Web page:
Chapter 2 in Fathered By God


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Who Is My Masculine Example?

Many times we feel like our only example of masculinity is like this first video of an uninitiated man trying to initiate.



What we really need is a master, a guide, a True Father like this.


We must understand our everyday lives as the training circle and God as the master training us to become the men He created us to be.

How would your life be different if you had this perspective?  What did you notice about the interaction between master and student and how it relates to your relationship with God?

 Letting Him Father Us


Henri Nouwen, a Dutch-born Catholic priest and author of 40 books on the spiritual life, spent several days in the Hermitage Museum in St. Petersburg, Russia to study, reflect, and draw out the spiritual significance of the painting. Here is an excerpt from his book, The Return of the Prodigal Son: A Meditation on Fathers, Brothers, and Sons(Doubleday,1992):

“The longer I look at ‘the patriarch’, the clearer it becomes to me that Rembrandt has done something quite different from letting God pose as the wise old head of a family. It all began with the hands. The two are quite different. The father’s left hand touching the son’s shoulder is strong and muscular. The fingers are spread out and cover a large part of the prodigal son’s shoulder and back. I can see a certain pressure, especially in the thumb. That hand seems not only to touch, but, with its strength, also to hold. Even though there is a gentleness in the way the father’s left hand touches his son, it is not without a firm grip. “How different is the father’s right hand! This hand does not hold or grasp. It is refined, soft, and very tender. The fingers are close to each other and they have an elegant quality. It lies gently upon the son’s shoulder. It wants to caress, to stroke, and to offer consolation and comfort.”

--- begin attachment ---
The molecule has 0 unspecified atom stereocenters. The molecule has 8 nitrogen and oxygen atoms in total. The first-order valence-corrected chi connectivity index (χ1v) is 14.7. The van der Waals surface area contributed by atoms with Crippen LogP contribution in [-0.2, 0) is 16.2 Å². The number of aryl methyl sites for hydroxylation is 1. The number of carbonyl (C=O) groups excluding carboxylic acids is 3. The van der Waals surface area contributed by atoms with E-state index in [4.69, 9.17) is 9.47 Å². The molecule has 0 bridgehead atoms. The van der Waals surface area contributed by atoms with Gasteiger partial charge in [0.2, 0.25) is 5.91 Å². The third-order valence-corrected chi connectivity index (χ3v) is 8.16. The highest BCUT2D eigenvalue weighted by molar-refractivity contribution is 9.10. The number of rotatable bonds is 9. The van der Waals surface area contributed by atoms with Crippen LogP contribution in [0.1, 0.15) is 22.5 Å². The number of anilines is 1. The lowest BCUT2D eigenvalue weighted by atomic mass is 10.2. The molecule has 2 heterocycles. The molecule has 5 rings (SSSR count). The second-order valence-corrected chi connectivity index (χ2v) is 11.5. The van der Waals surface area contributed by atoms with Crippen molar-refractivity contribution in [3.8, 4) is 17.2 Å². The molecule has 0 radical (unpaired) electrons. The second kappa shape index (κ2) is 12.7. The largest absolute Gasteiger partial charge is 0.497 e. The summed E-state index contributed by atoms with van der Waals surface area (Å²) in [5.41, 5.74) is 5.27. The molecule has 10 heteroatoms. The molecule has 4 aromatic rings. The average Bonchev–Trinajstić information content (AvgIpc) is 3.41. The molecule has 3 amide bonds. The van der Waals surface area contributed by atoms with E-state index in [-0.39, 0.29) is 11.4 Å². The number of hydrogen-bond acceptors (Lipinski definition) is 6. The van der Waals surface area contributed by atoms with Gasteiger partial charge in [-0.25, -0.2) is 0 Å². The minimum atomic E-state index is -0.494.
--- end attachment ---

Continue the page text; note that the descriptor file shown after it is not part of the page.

Henri goes on to say:

“For most of my life I have struggled to find God, to know God, to love God. I have tried hard to follow the guidelines of the spiritual life—pray always, work for others, read the Scriptures—and to avoid the many temptations to dissipate myself. I have failed many times but always tried again, even when I was close to despair.